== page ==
Arrow Fat Left Icon Arrow Fat Right Icon Arrow Right Icon Cart Icon Close Circle Icon Expand Arrows Icon Facebook Icon Instagram Icon Pinterest Icon Twitter Icon Google Plus Icon Hamburger Icon Information Icon Down Arrow Icon Mail Icon Mini Cart Icon Person Icon Ruler Icon Search Icon Shirt Icon Triangle Icon Bag Icon Play Video
  • TIFF 2014 Tribute to Independent Theatres in Toronto- Yesterday and Today
  • David Crighton
  • cinemasFIlm FestivalFilmsLandmarklocal landmarkMoviestheatresTIFFTiff TorontotorontoToronto FIlmToronto movies

TIFF 2014 Tribute to Independent Theatres in Toronto- Yesterday and Today

What could be more fitting to #TIFF14 than a collage of Toronto Independent Theatres - those special neighbourhood theatres that are so special to the heart of a community.  Let's keep our independent theatres alive and kicking.  
Crightonism:  I'm not a HUGE movie fan but I like the facades of these classic movie houses and do prefer to watch films in theatres that are characters in their own right :)
The Facts:  The Kingsway Theatre opened in 1939 . In 1954 the Twinex Century Theatre Company took it over. Under its new management the theatre continued until the company folded in 2006.  In 2009 it reopened under new management.  It is one of the only remaining single screen theatres in Toronto.

Sign up for our newsletter 

The Facts: The Revue Cinema located in Roncesvalles, was built between 1911-1912. It is the oldest Standing movie theatre in Toronto. In the 1980's The Revue cinema became a part of Festival  Theatres, a chain of a repertory cinemas. In 2004 it was announced that most of the theatres in the chain were to be closed. In 2006, a grass roots movement organized to save the Theatre.   In 2007 the theatre reopened.  The movement founded the the non-profit organization the Revue Film Society, who now own and operate the theatre.
The Facts: The Royal Cinema, located in Little Italy was built in 1939. The threat of foreclosure in 2007 prompted "Theatre D digital" to take over the theatre. The theatre is now running as a indie art cinema. After heavy renovations the theatre can now accommodate live bands, digital, sound, and other forms of live entertainment. In the day time, the theatre operates as a TV and film  post production studio.

Sign up for our newsletter 

photo of Royal cinema via hearwaxmedia
The Facts:  The Paradise Theatre opened in 1937 during the great depression. The original cost of the building was $110, 000 dollars which was a lot of money in those days. It was named  Eve's Paradise for a brief period. In 2006 the theatre closed due to financial issues.  The Paradise is a designated heritage building. There are plans in the works to reopen in 2015.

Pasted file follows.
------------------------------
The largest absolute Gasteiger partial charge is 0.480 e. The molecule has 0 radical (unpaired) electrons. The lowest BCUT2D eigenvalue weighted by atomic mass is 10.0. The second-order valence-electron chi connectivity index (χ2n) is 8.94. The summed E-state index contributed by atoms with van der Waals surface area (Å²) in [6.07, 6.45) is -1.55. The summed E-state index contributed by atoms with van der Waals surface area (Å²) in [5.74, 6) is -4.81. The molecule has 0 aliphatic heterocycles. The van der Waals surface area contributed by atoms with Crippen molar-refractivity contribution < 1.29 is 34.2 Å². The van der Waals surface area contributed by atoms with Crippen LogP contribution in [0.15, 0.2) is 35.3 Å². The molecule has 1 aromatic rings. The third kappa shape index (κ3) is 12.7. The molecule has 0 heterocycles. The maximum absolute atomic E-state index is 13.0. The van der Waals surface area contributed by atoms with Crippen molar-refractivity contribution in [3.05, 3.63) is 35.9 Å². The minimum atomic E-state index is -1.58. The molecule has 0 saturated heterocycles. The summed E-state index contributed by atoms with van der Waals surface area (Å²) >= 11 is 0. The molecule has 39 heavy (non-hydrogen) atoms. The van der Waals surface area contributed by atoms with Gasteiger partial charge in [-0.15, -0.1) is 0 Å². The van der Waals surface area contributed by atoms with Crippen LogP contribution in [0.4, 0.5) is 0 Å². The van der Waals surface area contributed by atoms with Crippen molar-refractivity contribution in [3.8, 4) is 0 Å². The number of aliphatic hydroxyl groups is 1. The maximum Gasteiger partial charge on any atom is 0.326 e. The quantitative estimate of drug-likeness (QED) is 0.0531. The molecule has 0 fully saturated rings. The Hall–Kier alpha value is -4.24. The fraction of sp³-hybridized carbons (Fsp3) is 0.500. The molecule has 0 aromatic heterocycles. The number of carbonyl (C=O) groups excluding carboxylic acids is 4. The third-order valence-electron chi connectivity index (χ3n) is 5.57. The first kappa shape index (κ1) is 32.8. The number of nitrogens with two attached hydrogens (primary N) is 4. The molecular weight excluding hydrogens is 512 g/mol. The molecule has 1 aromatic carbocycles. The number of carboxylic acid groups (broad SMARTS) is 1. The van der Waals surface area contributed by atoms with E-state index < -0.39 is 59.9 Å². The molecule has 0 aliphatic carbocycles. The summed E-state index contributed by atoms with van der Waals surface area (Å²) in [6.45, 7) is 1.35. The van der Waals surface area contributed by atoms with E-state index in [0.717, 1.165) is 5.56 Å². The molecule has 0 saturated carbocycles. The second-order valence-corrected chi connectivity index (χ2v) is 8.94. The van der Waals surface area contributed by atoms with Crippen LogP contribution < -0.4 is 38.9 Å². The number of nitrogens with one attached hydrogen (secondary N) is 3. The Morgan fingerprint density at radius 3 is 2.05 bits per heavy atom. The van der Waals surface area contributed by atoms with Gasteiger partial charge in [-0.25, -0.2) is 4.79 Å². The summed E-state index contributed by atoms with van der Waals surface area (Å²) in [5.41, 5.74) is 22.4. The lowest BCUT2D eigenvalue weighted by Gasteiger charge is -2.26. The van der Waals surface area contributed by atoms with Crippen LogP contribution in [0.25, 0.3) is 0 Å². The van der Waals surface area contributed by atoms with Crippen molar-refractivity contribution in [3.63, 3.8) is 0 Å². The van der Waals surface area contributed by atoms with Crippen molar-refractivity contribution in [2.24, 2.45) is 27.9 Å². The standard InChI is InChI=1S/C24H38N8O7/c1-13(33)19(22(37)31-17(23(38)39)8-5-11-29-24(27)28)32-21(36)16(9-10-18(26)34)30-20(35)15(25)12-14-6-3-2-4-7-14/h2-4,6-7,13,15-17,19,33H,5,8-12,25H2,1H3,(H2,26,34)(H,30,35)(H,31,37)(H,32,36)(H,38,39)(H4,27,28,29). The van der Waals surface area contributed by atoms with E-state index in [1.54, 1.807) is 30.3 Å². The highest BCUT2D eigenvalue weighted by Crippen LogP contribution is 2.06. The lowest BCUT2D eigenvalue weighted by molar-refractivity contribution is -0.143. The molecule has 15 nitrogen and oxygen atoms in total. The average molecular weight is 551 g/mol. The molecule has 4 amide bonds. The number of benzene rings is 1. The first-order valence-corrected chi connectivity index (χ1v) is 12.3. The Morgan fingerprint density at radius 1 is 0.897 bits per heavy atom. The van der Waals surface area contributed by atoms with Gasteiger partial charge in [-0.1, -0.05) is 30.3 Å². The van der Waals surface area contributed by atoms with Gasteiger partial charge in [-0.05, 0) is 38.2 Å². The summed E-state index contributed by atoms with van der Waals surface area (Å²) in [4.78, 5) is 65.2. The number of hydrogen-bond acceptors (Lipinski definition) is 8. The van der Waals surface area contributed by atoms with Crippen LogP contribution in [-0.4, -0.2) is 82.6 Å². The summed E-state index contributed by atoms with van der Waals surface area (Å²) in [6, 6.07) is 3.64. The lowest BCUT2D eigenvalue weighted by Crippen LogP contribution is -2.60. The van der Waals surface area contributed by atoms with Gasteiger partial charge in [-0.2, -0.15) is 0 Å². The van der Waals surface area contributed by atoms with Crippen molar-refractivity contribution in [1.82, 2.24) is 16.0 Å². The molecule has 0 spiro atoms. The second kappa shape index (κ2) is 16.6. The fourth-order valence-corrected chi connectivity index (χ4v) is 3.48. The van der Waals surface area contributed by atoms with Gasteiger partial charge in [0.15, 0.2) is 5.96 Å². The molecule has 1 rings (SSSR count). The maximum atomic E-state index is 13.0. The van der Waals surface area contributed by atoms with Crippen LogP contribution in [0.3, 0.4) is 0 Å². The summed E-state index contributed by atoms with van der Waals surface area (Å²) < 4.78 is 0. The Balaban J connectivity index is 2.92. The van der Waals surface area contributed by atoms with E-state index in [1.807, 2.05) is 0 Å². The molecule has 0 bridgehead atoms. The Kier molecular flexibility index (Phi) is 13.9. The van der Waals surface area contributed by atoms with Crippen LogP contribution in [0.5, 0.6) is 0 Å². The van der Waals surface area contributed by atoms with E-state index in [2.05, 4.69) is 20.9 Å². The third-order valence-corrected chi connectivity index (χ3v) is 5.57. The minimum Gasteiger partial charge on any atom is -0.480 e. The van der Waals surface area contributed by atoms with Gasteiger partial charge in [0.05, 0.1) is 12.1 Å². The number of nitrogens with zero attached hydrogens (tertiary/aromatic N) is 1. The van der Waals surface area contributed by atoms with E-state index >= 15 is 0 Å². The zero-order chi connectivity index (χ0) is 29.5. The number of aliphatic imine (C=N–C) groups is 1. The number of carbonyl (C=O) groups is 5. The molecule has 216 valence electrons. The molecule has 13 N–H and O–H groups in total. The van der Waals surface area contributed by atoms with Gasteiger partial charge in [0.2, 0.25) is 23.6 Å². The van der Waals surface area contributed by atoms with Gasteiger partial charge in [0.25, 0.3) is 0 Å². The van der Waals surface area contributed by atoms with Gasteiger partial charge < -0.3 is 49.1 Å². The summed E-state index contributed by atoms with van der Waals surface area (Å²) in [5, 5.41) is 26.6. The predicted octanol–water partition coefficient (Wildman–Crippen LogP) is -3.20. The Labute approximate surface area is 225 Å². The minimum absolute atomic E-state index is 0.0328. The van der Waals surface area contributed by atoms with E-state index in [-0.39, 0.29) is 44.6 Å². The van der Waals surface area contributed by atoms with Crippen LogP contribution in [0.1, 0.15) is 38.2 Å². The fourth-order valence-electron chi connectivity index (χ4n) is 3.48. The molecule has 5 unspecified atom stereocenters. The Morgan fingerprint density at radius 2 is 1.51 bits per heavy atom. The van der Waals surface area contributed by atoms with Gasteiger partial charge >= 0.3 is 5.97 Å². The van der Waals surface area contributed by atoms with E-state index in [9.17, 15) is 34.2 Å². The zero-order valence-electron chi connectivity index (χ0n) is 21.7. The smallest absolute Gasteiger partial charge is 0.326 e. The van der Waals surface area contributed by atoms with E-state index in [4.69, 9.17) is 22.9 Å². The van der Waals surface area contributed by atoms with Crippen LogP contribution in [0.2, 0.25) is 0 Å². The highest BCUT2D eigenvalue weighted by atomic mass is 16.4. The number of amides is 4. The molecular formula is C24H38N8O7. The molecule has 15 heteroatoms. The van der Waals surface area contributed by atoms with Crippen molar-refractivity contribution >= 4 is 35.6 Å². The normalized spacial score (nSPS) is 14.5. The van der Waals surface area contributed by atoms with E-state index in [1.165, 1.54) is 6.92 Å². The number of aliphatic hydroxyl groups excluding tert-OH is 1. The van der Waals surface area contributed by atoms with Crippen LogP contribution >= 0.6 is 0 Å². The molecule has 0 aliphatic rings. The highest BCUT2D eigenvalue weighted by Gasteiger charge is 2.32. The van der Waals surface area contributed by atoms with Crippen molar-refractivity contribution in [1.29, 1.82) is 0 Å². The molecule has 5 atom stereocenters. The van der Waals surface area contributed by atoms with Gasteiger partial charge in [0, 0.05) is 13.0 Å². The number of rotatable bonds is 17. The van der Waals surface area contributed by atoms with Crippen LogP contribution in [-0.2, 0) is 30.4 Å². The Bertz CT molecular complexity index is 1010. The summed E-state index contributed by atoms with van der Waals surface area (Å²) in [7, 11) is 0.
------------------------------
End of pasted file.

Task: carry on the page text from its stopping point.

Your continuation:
The Facts: Located in the Annex,  the theatre originally opened in 1913 under the name Madison Picture Palace.  For a large part of its history, it was a second-run theatre. Due to the changing movie industry, the theatre has gone through a closure and reopening in 1999, a closure in 2010, and then a final sale in 2011, to Hot Docs Canadian International Documentary Festival. It was at that period that it was renamed Bloor Hot docs Cinema. The cinema is a common location for TIFF for film premieres.
Pam's Memories: It's true that David isn't a big movie fan but the first and only movie he has ever taken me on was for my birthday last year.  It was a Hot Doc on meditation.  He took me because I am a meditator and he thought I'd like it AND I think he wanted to find out more about it. Right David?
The Facts:  "The Music Hall' was originally built as a movie theatre in 1919 called "Allen's Danforth".   The theatre was the main theatre in the Allen chain. In 1923 the chain was facing financial pressures, and the "Allen's Danforth" was acquired by Famous Players. It was renamed "The Century". In the 1960's the theatre was renamed the "Titania Theatre" and  used as a Greek language cinema. In the 1980's it became part of the reparatory theatre chain.  Once again, due to financial struggles, the theatre closed in 2004. In 2011 the theatre reopened under the ownership Impresario Inc, and now operates as a venue for live performances.
Pam's Memories:  I saw Laurie Anderson here in 2006 for the 3rd time.  The very first time I saw her was in a loft in Soho, NYC in the mid-70's.  Then I saw her again at York University and I feel like I saw her another time somewhere else but can't pull it up!  I also saw Jane Siberry there around the same time.  My friends Gwen and Rick were having dine on the Danforth and just happened to see that Glen Hansard was playing and bought a ticket at the door.  Lucky!  But I did get to see him at the Tribute to Joni Mitchell in June 2013.
The Facts: Fox Theatre opened in 1914, at that time the theatre was named the past time. During the war the theatre was renamed Prince Edward in order to pay respect to Britain. In 1970, the name was changed to Fox, and has remained the name of the theatre till this day. In 2007 the theatre was reopened due to extensive renovation. It is the second oldest theatre in Toronto.

Sign up for our newsletter 

  • David Crighton
  • cinemasFIlm FestivalFilmsLandmarklocal landmarkMoviestheatresTIFFTiff TorontotorontoToronto FIlmToronto movies

Comments on this post (0)

Leave a comment